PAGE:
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The continued strengthening of the euro "would require further monetary policy accommodation," ECB President Mario Draghi has said. "That's an important dimension for our price stability."
Draghi's comments came at a meeting of the IMF and after the euro has increased 6% over the past year to $1.3885.
Draghi said that the euro's strength has been an important factor in causing eurozone inflation to drop to 0.5% on year.
CPI is even negative in some parts of the bloc, sparking increasing concerns about deflation and prompting the ECB to discuss unconventional policy such as quantitative easing.
Meanwhile, German Finance Minister Wolfgang Schaeuble and Bundesbank President Jens Weidmann have tried to talk markets out of being overly excited that the eurozone crisis is over. "It's good that markets have become more confident again," said Schaeuble. "But I've said that in parts they're already exaggerating again."
The greenback hits session lows across the board following the dovish tilt to the FOMC minutes, with the takeaway being members seemed in less of a hurry to hike rates than the spin following the policy statement and Yellen press conference that day in mid-March.
Higher on the session are the euro (FXE +0.4%), pound (FXB +0.1%), swissie (FXF +0.1%), aussie (FXA +0.2%), and loonie (FXC +0.4%). Flat on the session after being down earlier is the yen (FXY -0.2%).
The euro pops 30 pips higher with the ECB leaving policy on hold following plenty of chatter leading up to today's meeting suggesting further stimulus was coming. After the big move up, the euro is flat on the session and buying $1.3775.
ECB chief Mario Draghi's press conference beings at 8:30 ET.
The euro continues to slip a bit following yesterday's multiple signals on additional stimulus being considered by the ECB. "We haven't exhausted our maneuvering room" on interest rates, Bank of Finland Governor Erkki Liikanen told the WSJ, and the typically hawkish Jens Weidmann from the Bundesbank didn't rule out QE or negative interest rates in an interview with news agency MNI. Another governing council member, Slovakia's Jozef Makuch expressed similar sentiments.
Also speaking yesterday, ECB chief Mario Draghi was less specific about measures, but reiterated the bank's commitment to do what is necessary to prevent deflation.
Eurozone flash manufacturing PMI has slipped to 53 in March from 53.2 in February and missed consensus that was also 53.2.
Services declined to 52.4 from 52.6 and vs 52.6.
Composite output fell to 53.2 from 53.3 and vs 52.6.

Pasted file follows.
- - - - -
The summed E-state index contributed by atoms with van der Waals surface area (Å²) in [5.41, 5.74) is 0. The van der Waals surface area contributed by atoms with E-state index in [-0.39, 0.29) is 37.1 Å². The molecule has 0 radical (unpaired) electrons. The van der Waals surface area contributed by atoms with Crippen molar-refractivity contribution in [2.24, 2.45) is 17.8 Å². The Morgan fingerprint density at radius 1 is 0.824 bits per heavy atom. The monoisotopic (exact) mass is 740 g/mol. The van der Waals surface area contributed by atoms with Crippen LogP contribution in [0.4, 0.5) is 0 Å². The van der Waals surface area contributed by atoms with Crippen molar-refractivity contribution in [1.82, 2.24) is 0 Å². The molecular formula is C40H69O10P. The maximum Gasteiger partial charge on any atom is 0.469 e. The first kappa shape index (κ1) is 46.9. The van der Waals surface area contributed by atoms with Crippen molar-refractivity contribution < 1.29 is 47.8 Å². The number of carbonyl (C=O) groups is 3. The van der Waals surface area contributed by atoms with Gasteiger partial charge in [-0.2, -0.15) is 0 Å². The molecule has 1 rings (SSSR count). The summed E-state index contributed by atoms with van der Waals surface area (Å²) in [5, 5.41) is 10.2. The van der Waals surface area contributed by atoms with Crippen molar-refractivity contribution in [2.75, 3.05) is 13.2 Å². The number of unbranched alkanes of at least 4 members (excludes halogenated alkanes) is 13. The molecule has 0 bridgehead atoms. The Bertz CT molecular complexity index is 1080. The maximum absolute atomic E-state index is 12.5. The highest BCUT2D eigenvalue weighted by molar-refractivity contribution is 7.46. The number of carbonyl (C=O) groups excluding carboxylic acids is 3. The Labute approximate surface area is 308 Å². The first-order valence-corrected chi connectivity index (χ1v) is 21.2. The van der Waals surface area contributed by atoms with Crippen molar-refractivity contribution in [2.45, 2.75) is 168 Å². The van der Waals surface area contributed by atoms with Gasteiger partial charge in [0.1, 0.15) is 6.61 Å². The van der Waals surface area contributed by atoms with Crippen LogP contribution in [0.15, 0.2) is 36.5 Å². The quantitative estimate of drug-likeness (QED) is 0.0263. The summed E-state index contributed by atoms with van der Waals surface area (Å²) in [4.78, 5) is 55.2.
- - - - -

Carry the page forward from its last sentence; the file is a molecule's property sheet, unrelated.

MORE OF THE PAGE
Manufacturing output edged up to 55.4 from 55.3.
The eurozone enjoyed its best quarter for business activity since Q2 2011, says Markit, with the PMI survey signalling a 0.5% increase in Q1 GDP after growth of 0.3% in Q4.
However, deflation remains a concern, Markit adds, especially in the periphery. With prices falling again in March, the argument for further stimulus remains, "especially if the rate of growth of activity cools again in April."
German flash manufacturing PMI has dropped to 53.8 in March from 54.8 in February and missed consensus of 54.7.
Services fell to 54 from 55.9 and vs 55.8.
Manufacturing output declined to 57 from 57.4.
Composite output dropped to 55 from 56.4.
Staffing rose for a fifth straight month, although "the increase was largely driven by hiring efforts at service providers," says Markit, "while manufacturing firms only reported a fractional rise in workforce numbers."
Still, the data points to GDP growth of up to 0.7% in Q1, Markit says.
The euro comes back down after jumping a bit following the French PMI and is flat at $1.3795. The DAX is -0.45%. (PR)
French flash manufacturing PMI has climbed to a 33-month high of 51.9 in March from 49.7 in February and topped consensus of 49.8.
Services rose to 51.4 from 47.2 and vs 47.9.
Manufacturing output grew to 52.8 from 50.8.
Composite output increased to 51.6 from 47.9.
"Improving conditions both at home and abroad were reported to have contributed to expansion, although there was further evidence that price discounting had been necessary to support sales," says Markit.
The euro takes a jump and is +0.2% at $1.3822, while the CAC 40 (EWQ) is -0.2%. (PR)
The FOMC does the ECB a favor with its hawkish tilt, taking the euro (FXE) down 0.8% to $1.3827. A check of other currencies finds them lower across the board vs. the greenback: Cable (FXB) -0.4%, yen (FXY) -1.1%, Swiss franc (FXF) -0.9%, loonie (FXC) -1%, aussie (FXA) -1%.
After hitting a 2-1/2 year high in morning action, the euro (FXE -0.3%) does an about face as Mario Draghi tries to hold back the waves, calling the euro "increasingly relevant in our assessment of price stability."
"Any material risk of inflation expectations becoming unanchored will be countered with additional monetary policy measures."
ECB members keep trying to talk down the currency, but the euro keeps moving ahead, up 0.4% this morning and buying $1.3956 - the most since October 2011.
Yesterday, George Soros - launching his new book "The Tragedy of the European Union" - compared the stagnation in the EU to that of Japan. He no doubt sees the strength of the euro in the face of economic weakness as similar to that of the yen during Japan's malaise - a failure of policymakers to come to grips and deal with what confronts them.